When Diane Geraghty suffered the loss of her husband at the age of 76, she didn't know the local Department for Work and Pensions had mistakenly marked her as deceased as well. As a result, she stopped receiving benefits to buy food and supplies. Too proud to ask for help, Geraghty spent five weeks eating only leftover cheese from her husband's funeral.
Geraghty had used her weekly £166.42 ($215.30) check to pay for food and other bills, but when the money stopped arriving, she put herself on a ration of two cheese slices per day. She told the Lowestoft Journal that's how she was raised:
It's the way I was brought up, to be independent and look after myself didn't want to go banging on people's doors [because] it would have felt like begging. I just had a couple of slices each day. I know it seems mad but I wasn't thinking straight at the time.
Over the course of the five weeks, Geraghty lost 28 pounds and was almost too weak to move. She told the Journal:
I was frightened to use the phone because I didn't have any money to pay the phone bill. I was so weak I thought I was going to die. I had to use my husband's chairlift because I didn't have the strength to get up the stairs.
Fortunately, a neighbor saw Geraghty in her front garden and noticed how distraught she looked. Upon asking her if everything was alright, Geraghty told her entire story to the concerned acquaintance. The neighbor was stunned:
She looked like she was about to burst into tears so I started chatting to her and she told me this awful story. The poor lady was in a right state; no money for food or anything at all. She seemed all alone in the world.
He immediately took her to a local food bank, where she had her first non-cheese meal in five weeks:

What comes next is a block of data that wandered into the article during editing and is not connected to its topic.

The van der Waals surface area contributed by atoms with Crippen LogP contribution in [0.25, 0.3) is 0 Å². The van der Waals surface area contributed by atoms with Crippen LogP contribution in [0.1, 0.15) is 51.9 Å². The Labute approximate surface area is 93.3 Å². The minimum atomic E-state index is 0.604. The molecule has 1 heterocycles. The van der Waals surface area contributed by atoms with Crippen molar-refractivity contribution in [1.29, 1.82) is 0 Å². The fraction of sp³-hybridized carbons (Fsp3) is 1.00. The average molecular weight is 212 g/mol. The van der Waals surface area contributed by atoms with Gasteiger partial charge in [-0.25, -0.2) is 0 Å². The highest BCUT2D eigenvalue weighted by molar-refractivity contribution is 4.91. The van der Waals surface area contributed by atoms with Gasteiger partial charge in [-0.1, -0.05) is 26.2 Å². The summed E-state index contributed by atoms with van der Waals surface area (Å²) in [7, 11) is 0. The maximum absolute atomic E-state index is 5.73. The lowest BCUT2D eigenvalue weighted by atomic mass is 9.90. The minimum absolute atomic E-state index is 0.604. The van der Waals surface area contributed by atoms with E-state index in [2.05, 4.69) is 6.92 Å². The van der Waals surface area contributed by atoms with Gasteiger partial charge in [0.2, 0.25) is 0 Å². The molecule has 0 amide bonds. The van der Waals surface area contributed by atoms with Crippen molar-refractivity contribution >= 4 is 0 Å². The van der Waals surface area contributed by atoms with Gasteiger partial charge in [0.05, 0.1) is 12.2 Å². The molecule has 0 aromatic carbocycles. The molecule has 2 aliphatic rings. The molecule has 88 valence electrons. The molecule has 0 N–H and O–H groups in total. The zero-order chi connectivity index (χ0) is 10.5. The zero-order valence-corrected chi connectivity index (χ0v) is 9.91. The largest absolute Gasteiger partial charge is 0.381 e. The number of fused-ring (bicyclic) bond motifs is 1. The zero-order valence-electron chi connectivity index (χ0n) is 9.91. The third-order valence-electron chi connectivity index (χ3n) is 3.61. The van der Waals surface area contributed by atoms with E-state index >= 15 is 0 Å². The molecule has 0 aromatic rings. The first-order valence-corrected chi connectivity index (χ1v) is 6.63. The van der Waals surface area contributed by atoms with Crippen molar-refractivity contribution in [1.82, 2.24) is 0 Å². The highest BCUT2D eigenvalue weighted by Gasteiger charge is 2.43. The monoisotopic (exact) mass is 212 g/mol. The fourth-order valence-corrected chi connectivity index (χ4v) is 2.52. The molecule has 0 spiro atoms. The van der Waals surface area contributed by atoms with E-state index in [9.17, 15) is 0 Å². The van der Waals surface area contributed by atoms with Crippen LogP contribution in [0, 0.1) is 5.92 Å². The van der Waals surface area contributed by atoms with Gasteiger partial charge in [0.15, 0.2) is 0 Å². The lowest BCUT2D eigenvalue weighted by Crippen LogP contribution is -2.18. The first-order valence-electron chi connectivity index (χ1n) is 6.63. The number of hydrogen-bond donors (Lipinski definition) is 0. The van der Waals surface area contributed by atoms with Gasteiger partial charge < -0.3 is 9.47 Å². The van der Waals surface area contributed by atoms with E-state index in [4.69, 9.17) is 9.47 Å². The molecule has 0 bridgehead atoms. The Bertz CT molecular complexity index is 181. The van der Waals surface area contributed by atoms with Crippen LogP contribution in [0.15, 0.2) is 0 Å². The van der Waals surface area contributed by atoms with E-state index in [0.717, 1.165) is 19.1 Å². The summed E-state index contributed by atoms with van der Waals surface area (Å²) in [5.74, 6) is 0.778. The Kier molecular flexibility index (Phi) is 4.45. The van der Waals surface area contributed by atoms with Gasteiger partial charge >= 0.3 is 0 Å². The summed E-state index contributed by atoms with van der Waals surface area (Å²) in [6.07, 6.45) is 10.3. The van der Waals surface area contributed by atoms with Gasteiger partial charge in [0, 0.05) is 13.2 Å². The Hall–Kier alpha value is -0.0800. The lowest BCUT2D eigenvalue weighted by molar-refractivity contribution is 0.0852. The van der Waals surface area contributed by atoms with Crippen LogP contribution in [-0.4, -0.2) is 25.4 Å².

That first slice of bread and butter was heaven.
Geraghty is immensely grateful for her neighbor's help:
David was my saviour. The people at the foodbank were so nice...They brought me a cheese and tomato sandwich and a big mug of tea. They gave me two big bags of food and a bag of food for the doggies – they had food in from before so didn't suffer at all thank god.
A spokesperson for the Department for Work and Pensions "apologized unreservedly" to Geraghty for her oversight. He told the Lowestoft Journal that the agency was trying to make amends for its mistake:
We issued an arrears payment on July 2, as soon as we became aware of the problem and the correct payment schedule has now been restored. We are carrying out an urgent case review to learn any lessons from this and ensure it does not happen again.
At the end of the day, Geraghty only hopes this doesn't happen to any one else:
I think it's dreadful this happened in the first place. If other elderly people are going through this they could starve to death. It's an awful thing I wouldn't want anyone to go through.